Now that Corporate America’s earnings season is The takeout is nearing its end. is Clear: Two-years of increasing profits is over. 

The bulk of the quarterly reports inThe per-share earnings for the companies in the S&P 500 Index were down 2.3% during the last three months of 2022, the first decline since the third quarter of 2020, according to data compiled by Bloomberg Intelligence.

Also notable: While most companies were still able to beat analysts’ forecasts, the share of those delivering negative surprises rose to the highest since the onset of the coronavirus pandemic. Und profit margins are shrinking, squeezed by inflation and an economic outlook that’s eroded the ability to pass on costs by raising prices.

The reports have underscored the wide disconnect between the weakening fundamentals and a stock market that’s rallied for much of this year on speculation that the Federal Reserve may be able to slow inflation without derailing the economy.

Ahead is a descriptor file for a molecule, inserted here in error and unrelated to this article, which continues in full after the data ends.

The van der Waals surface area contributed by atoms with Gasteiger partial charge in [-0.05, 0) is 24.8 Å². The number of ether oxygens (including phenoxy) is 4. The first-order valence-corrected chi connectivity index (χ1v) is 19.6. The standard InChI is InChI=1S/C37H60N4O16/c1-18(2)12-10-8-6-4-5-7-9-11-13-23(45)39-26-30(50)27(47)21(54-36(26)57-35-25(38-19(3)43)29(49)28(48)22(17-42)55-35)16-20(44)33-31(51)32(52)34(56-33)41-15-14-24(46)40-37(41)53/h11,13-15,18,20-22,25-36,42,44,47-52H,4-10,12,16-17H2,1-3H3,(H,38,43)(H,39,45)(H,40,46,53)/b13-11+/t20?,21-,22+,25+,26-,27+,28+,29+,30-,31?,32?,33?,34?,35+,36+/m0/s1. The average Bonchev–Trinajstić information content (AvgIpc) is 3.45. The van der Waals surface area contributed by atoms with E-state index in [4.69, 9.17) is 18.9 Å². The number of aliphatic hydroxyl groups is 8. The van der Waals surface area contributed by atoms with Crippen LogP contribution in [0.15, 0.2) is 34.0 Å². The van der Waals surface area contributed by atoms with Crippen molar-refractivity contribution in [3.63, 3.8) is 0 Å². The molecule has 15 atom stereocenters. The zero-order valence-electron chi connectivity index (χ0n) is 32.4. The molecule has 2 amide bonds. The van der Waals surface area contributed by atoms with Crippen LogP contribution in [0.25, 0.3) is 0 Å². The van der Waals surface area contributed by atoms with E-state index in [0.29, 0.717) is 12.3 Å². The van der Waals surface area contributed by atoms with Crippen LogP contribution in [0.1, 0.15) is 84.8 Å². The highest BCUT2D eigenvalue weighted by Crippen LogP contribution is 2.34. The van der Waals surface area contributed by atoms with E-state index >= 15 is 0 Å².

That focus on what’s ahead led stock investors to largely ignore disappointing results from some of the market’s biggest companies — such as Apple Inc. and Alphabet Inc. — while piling into stocks that topped expectations like DuPont de Nemours Inc.

“The lagged impacts of tighter monetary policy and fiscal policy are driving slowing sales growth, but we’re also looking past it to some extent,” Brad Neuman was Alger’s director for market strategy. “To be successful in near-term investing you have to be investing in companies that are going to have fundamental resilience in a difficult earnings environment.”

Here’s some of the key things we learned from fourth-quarter results:

Tech Earnings Misses

Slowing demand and weaker digital advertising market are affecting the largest technology companies. Meta Platforms Inc. and Alphabet, Inc. and Microsoft Corp. missed consensus earnings estimates by 8 percent, according to Savita Subramanian (Bank of America Corp. strategist), who said it was due to the economic shifts that have occurred since the end of the Pandemic-era stimulus. is “firmly behind us.”